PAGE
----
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Stress and Rescued Wild Birds

In the wild, birds naturally recognise predators and humans are at the top of that list, so when they are rescued, they are quite likely to be in shock and become severely stressed. Just because a bird is sitting quietly and staring at you does not mean it is not stressed, if you were to feel or listen to the creatures’ heart you would find it would be pounding. In some cases, the stress associated with capture and handling is enough for them to keel over and die. Always bear in mind we are seen as a predator, despite our best intentions.

These photos show that our eyes are in a similar position to a cat which is a predatory animal

Effects of Stress

It is not just the short-term stress of capture that is detrimental. For wild birds kept in captivity while sick or injured, the whole process can cause short-term daily stress, as well as longer term chronic stress. The chemicals released into the body due to stress such as cortisol can cause immune-suppression, delayed healing and predispose them to further disease such as Aspergillosis, so it is essential to reduce stress wherever possible.

Pheasant trying to hide in the back of its cage but watching every move

Signs of stress

Should a bird become stressed during your examination you will need to place it gently back into its box. Leave it for 10 or 15 minutes before recommencing your examination. This will allow the bird to de-stress. Signs of high stress in a bird could include:

  • Panting or breathing with its beak open

  • Struggling profusely

  • Being very noisy

  • “Fainting” or looking sleepy

Harrier on the defence and very stressed


Shock can kill and it is important that the first person on the scene ensures that they do everything possible to minimise shock and stress. To do this we capture efficiently and kindly, then recommend that the bird be placed in a warm, dark and quiet area, preferably away from pets while you plan what to do next. Please keep in mind sudden noises, unfamiliar smells, over-handling and cold temperatures will contribute to the bird being stressed further.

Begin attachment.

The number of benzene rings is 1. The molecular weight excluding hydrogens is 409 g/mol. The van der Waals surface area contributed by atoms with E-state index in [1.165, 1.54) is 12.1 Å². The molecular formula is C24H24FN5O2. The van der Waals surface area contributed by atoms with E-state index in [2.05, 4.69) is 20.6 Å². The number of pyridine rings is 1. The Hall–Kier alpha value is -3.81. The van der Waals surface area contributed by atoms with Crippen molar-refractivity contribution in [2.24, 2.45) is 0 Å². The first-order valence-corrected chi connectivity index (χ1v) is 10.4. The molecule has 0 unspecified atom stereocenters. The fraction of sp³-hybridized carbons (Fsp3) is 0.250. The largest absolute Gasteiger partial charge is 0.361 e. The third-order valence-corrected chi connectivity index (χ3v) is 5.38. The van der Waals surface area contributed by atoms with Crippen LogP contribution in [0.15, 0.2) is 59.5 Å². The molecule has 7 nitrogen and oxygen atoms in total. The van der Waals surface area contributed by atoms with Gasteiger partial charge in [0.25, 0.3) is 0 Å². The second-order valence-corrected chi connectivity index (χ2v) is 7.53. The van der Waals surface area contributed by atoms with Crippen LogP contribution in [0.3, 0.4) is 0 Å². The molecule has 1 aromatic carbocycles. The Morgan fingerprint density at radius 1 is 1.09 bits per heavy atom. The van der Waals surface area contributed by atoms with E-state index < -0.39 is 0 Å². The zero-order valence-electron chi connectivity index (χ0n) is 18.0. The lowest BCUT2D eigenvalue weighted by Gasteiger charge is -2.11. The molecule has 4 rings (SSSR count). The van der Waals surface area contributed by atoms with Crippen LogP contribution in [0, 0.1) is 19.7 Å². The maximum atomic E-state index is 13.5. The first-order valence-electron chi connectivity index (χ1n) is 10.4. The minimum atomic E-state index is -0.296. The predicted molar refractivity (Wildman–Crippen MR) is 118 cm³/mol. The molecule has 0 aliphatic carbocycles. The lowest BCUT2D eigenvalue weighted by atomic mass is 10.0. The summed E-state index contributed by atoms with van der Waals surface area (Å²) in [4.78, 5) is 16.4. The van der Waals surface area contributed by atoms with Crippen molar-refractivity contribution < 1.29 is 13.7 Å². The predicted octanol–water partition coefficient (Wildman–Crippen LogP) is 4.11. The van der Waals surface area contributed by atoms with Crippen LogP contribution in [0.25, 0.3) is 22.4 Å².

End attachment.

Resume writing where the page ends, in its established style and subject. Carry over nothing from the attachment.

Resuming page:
Peacock penned and ready for capture


When handling wildlife, it is important to keep in mind that they are wild, and they should not be handled in the same way you would a pet i.e. you would avoid being too hands-on and comforting. To the bird we are just another predator and they will not understand your good intentions. There will be times that the birds seem unafraid and that is usually with young birds and adults that are semi-conscious with a concussion.

Caspian Tern on an examination table, unable to move and quite likely stressed

Long term tips

Under all this stress we expect them to heal and recover! For birds to do this we should always try to minimise anything that is likely to put them under stress i.e.

  • Keep noise to a minimum

  • Handle the wildlife quickly and quietly

  • Avoid using sudden movements - move calmly and deliberately

  • Keep pets, children and unnecessary people out of the recovery areas

  • Keep people traffic to the bare minimum

  • Where possible give them things to hide behind or under

  • Avoid stroking and talking to them

  • Don’t stand staring at them

  • Don’t place a prey species of bird in the sight of a predatory species

  • Provide housing that allows the bird some privacy

Juvenile Kingfisher not very well after hitting a window

If you decide to care for a bird long term, please make sure you know what you are doing. Don’t care for a bird just because you think you know! There are experienced individuals and organisations that are looking for volunteers and foster carers, and they will work with you so you can learn to do things correctly.

Permits are also usually required for rehabilitating native, endemic and game birds, so know your country’s regulations before you start caring for birds.

Written by

Mandy Robertson

Wildlife Rehabilitator

(All photos are the copyright of Wild Bird Care – NZ)

Learn Bird Care was co-founded by Dr Janelle Ward and Mandy Robertson and we offer specialist online courses on wild bird rescue, first aid and rehabilitation.

To stay in touch and find out about new blog posts and courses as they are released, register for our free newsletter today and you will also receive our ' Basic Bird Rescue and Initial Care' booklet!

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